New: Customers See Google Places Results When They Type “Review”

Like my post? Please share!

I just noticed something that I’m pretty sure is new:

When you type in a local search term PLUS “review” or “reviews,” you see the Google Places 7-pack of local businesses.

Try it out.  Type “restaurant review” into Google:

Then try it when you search for a service or product:

It even works if you type in “review” or “reviews” after a longer-tail, highly specific search term:

By the way, what’s interesting about the 2nd example is that “roofing” is an ambiguous term: are people looking for reviews of roofing services, or are they looking for reviews of different types of roofing materials?  Google doesn’t know—and it includes search results for both, just in case—but it still includes results for roofing companies.  A good example of Google trying to infer whether or not a customer is searching for something locally (AKA “local intent”).

Anyway, unless I’m going soft in the head (quite possible), this represents a change by Google.  When customers type in a local search term plus “review,” no longer are they only shown a bunch of organic search results for websites that specialize in reviews (like InsiderPages).  Those sites still show up, but the super-noticeable Google Places results now compete with them for customers’ eyeballs.

This seems to be part of Google’s recent hard push to get more people to write reviews through the Google Places interface (rather than through third-party sites like Yelp, CitySearch, InsiderPages and so forth).  The same people who actively seek out customer reviews to read are the same ones who’ll eventually write the reviews.  If Google Places is the place to go read reviews, it’s also the natural place to write them.

So what does this mean for your local visibility and ability to get customers?  Depends on your answer to three questions:

1.  Go to Google and type in a local search term you’re trying to get visible for PLUS the word “review.”   Do you see the Google Places “7-pack”?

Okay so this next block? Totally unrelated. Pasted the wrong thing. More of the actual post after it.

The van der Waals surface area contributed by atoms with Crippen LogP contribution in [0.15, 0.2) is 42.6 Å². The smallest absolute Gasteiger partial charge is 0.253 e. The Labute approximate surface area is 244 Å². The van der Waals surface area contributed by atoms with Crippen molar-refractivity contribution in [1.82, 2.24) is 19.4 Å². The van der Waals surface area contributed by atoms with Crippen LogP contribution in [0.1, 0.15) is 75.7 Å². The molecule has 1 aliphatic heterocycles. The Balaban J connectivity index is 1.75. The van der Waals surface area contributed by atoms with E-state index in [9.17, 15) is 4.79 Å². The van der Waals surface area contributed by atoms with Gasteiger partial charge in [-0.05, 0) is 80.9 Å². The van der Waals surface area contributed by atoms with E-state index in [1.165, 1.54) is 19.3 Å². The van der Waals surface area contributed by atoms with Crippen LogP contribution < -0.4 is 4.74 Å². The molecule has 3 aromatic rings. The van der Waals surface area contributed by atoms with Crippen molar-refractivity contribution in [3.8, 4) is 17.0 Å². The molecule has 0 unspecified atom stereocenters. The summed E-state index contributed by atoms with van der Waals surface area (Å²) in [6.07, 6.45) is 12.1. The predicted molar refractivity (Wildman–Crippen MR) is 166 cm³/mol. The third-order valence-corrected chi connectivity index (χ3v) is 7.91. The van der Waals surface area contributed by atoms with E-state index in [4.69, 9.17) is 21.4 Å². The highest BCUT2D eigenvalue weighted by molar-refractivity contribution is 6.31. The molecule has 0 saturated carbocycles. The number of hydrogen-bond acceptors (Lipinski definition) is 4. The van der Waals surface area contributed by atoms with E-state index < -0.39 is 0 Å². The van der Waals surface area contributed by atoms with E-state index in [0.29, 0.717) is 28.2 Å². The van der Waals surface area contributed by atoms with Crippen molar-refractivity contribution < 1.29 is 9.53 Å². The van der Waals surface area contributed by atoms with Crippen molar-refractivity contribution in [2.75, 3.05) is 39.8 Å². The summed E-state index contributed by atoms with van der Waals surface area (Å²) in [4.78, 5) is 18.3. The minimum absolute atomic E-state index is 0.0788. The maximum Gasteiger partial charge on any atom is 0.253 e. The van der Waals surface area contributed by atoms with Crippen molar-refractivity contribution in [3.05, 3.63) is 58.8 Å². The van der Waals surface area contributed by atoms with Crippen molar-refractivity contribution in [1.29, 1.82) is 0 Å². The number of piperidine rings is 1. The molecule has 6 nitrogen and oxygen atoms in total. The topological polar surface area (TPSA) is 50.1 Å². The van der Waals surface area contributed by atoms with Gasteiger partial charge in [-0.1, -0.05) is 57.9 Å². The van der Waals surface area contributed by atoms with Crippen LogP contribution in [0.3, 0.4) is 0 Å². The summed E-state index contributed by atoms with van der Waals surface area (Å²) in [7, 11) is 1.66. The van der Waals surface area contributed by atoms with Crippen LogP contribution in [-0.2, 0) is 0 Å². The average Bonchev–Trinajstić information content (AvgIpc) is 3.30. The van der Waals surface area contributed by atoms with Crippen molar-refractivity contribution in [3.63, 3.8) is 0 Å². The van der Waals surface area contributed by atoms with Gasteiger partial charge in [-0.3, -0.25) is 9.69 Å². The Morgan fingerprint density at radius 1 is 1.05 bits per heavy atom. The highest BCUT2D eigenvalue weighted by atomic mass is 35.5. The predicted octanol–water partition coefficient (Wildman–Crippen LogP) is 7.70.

2.  Is your business on the first page of the local search results?

3.  Does your business have “Google reviews”?  If not, you need to get some, or else local customers who type in your services + “reviews” will pass you by in favor of any of your competitors who do have reviews—which is what they’re looking for.

I don’t know the answers to these questions in your case.  Only you do.

What I do know is any customers who search for “reviews” already have their minds made up: they know exactly what they’re searching for locally, and the only thing they’re not sure of is where’s the best place to get it.  Google is now showing them their options—in the form of the top-7 businesses in Google Places.  Without plenty of good customer reviews, you’re not the best option on the page.  And if you’re not on the first page, you’re not even being presented as an option for local customers.

Comments

  1. Do you also see Zagat ranking extremely high for any search of “restaurant reviews + location”?

    • Yes and no:

      Yes, when I type “restaurant reviews” without the geomodifier, Zagat is consistently at or near the top.

      No, when I specify the city in the search term, Zagat isn’t nearly as prominent: it’s either in the mid-range of the SERPs, or not on the 1st page at all.

      I’d be interested in knowing what you’ve found–particularly anything new, since Google took over Zagat.

  2. Yeah I’ve noticed this for a while now, but now that you mentioned it I can’t remember if it always did that or not.

    I did some playing with this and it seems it show much more without the local modifier then with to me and I am only seeing the “pure” rankings (2,3, and 7 pack) GP listings.

    Hmmm…. got this on my radar now.

    • Good point…yeah, the local modifier and the “Change Location” feature have an odd interplay between them, too. It’s interesting to play around with including/not including the local modifier while messing around with the Change Location option. As you said, the blended results don’t really show up, which is also odd.

Speak Your Mind

*